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Toxicity and insect growth regulatory activities of medicinal plant, Withania somnifera, in flesh fly, Sarcophaga ruficornis (Diptera: Sarcophagidae)

Journal of Basic and Applied Zoology. 2020;81(1):1-14 DOI 10.1186/s41936-020-00154-2


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Journal Title: Journal of Basic and Applied Zoology

ISSN: 2090-9896 (Print); 2090-990X (Online)

Publisher: SpringerOpen

Society/Institution: Egyptian Society for Biosciences Advancement

LCC Subject Category: Science: Zoology

Country of publisher: United Kingdom

Language of fulltext: English

Full-text formats available: PDF, HTML



Sandeep Kumar Gaur (Department of Zoology, University of Allahabad)

Krishna Kumar (Department of Zoology, University of Allahabad)


Blind peer review

Editorial Board

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Time From Submission to Publication: 47 weeks


Abstract | Full Text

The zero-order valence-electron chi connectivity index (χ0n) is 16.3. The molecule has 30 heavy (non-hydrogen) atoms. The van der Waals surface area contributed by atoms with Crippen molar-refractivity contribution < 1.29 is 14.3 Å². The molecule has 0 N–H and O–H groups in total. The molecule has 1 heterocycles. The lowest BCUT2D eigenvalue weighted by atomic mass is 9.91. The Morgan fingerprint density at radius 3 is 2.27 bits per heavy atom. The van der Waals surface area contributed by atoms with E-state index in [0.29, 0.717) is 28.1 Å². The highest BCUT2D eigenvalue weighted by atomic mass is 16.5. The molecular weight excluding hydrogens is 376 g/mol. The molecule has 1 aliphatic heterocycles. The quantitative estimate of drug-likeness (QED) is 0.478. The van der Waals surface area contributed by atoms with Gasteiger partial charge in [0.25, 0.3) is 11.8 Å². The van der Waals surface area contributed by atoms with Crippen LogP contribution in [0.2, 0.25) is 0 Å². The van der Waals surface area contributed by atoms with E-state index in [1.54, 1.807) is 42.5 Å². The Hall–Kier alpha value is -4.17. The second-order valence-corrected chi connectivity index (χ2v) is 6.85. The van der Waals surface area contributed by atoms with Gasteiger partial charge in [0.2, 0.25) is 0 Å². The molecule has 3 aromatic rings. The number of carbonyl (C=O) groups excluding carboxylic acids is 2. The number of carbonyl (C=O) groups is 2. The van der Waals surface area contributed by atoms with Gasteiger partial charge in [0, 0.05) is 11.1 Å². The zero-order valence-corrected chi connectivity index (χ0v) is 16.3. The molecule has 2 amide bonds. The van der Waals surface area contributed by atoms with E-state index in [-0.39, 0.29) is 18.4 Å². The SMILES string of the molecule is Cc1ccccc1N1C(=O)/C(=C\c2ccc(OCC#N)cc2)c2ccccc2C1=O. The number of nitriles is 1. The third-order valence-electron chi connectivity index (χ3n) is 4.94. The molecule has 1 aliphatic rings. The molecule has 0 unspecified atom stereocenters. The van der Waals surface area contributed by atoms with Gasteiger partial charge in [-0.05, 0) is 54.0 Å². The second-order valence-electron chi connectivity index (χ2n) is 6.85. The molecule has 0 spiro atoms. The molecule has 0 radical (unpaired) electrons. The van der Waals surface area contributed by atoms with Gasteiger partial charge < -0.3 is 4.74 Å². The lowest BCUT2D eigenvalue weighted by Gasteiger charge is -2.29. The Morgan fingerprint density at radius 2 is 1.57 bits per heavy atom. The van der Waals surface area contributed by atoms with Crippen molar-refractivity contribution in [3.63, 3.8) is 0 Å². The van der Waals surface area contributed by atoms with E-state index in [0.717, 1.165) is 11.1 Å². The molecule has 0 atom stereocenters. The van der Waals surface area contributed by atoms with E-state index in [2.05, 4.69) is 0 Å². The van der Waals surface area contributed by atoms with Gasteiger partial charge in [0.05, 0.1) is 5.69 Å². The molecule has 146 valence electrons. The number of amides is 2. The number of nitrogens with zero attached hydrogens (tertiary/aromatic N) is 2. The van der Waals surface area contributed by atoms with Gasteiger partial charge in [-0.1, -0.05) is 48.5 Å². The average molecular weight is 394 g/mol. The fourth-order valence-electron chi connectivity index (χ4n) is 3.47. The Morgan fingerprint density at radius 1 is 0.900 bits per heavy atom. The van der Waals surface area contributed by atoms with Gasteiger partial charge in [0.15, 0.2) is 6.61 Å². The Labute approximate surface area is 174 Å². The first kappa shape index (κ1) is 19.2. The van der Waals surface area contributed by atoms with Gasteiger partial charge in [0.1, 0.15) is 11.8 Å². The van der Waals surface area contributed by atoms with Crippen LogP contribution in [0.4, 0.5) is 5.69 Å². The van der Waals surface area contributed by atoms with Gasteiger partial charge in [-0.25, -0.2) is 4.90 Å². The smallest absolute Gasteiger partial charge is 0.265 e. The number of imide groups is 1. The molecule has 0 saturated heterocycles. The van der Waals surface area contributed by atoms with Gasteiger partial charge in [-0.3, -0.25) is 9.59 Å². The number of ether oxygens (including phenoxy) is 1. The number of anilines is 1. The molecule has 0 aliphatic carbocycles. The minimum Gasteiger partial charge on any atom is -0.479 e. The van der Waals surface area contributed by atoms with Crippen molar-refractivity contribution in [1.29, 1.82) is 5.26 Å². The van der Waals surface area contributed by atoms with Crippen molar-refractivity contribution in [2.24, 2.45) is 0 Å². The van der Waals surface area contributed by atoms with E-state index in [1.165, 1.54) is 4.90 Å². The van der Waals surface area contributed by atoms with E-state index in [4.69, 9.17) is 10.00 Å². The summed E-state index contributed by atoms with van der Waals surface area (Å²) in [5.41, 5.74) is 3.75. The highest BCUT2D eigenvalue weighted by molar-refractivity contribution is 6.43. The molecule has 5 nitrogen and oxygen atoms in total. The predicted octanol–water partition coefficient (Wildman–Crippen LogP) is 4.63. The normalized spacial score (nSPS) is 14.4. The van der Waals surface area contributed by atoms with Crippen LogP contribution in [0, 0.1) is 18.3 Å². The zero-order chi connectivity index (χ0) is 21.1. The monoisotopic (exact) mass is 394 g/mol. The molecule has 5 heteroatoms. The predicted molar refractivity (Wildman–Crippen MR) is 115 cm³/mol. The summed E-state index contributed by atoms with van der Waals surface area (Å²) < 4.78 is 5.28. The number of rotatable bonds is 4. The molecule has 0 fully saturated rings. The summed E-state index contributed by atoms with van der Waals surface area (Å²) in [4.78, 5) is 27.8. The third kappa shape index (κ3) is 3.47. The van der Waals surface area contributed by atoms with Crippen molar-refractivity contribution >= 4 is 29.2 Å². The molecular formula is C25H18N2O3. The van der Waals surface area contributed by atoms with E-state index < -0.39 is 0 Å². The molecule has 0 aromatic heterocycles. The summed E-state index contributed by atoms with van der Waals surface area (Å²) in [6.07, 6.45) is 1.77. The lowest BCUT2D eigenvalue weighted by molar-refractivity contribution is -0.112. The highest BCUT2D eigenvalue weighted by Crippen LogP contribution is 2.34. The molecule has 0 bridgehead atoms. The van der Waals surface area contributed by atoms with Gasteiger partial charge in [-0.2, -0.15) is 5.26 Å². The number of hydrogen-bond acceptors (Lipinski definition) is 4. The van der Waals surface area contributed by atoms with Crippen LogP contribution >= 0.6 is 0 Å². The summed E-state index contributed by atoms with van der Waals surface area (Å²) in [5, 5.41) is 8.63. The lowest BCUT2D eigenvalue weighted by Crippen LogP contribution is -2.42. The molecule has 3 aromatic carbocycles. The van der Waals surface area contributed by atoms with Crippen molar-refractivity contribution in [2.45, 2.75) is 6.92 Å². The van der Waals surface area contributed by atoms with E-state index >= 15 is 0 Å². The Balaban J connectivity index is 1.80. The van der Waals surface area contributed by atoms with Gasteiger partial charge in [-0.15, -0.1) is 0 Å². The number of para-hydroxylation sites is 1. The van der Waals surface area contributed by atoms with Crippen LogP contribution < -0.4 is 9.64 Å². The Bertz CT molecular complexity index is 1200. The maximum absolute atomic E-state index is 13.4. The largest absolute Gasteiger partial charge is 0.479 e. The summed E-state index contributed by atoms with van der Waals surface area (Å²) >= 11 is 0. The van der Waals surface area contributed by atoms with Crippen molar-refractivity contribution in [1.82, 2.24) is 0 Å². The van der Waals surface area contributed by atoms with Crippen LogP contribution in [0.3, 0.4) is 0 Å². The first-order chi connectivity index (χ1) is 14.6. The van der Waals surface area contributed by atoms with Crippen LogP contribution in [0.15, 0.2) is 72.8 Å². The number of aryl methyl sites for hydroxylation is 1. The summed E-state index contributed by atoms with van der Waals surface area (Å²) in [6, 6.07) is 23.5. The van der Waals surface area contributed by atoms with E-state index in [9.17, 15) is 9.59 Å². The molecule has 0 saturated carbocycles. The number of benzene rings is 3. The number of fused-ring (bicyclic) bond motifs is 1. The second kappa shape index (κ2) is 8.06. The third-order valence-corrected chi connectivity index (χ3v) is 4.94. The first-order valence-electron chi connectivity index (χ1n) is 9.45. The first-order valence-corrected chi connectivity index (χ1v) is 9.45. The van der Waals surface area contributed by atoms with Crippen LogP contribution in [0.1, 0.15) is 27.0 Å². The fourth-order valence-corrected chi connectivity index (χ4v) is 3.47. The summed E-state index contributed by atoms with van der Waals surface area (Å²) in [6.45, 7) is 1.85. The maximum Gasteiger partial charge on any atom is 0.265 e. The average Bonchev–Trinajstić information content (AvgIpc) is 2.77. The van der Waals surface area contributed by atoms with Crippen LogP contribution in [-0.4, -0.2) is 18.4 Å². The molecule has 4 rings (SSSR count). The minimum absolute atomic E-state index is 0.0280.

Abstract Background The flesh fly Sarcophaga ruficornis is well known for its medical and veterinary importance in causing myiasis in humans and animals. The conventional use of chemical pesticides for controlling insect pests has resulted in environmental pollution besides posing serious hazards to non-target organisms and the development of pest resistance against these compounds. Considering the various harmful and adverse effects of chemical pesticides, an alternative and safe approach for the pest management has to be explored. The plant extracts derived from plants are eco-friendly in nature, easily biodegradable, and can be used as botanical pesticides. Results Extracts from root of the medicinal plant Withania somnifera were assessed for their toxicity and insect growth regulatory activity when administered to larvae of S. ruficornis. Topical administration of root extracts of W. somnifera to 0–3-day-old third instar larvae of S. ruficornis resulted into severe disruption of development, moulting, and metamorphosis producing several detrimental effects such as toxicity, prolongation of larval life, ecdysial stasis, abnormal pupariation, reduced normal pupariation and adult emergence, and development of pupal-adult mosaics and adultoids. The LC50 values in topical application of root extracts of W. somnifera were 28.19, 43.49, 47.48, and 48.16 g/μL against S. ruficornis third instar day 0, 1, 2, and 3 larvae, respectively. Conclusion These effects are similar to those observed as a consequence of the administration of juvenile hormone analogs (juvenoids) and may be due to interference with the normal hormonal mechanism of moulting and metamorphosis. This clearly demonstrates that the root extracts of W. somnifera may be used as an insect growth regulator for the control and management of S. ruficornis along with other bio-rational approaches in integrated pest management programs.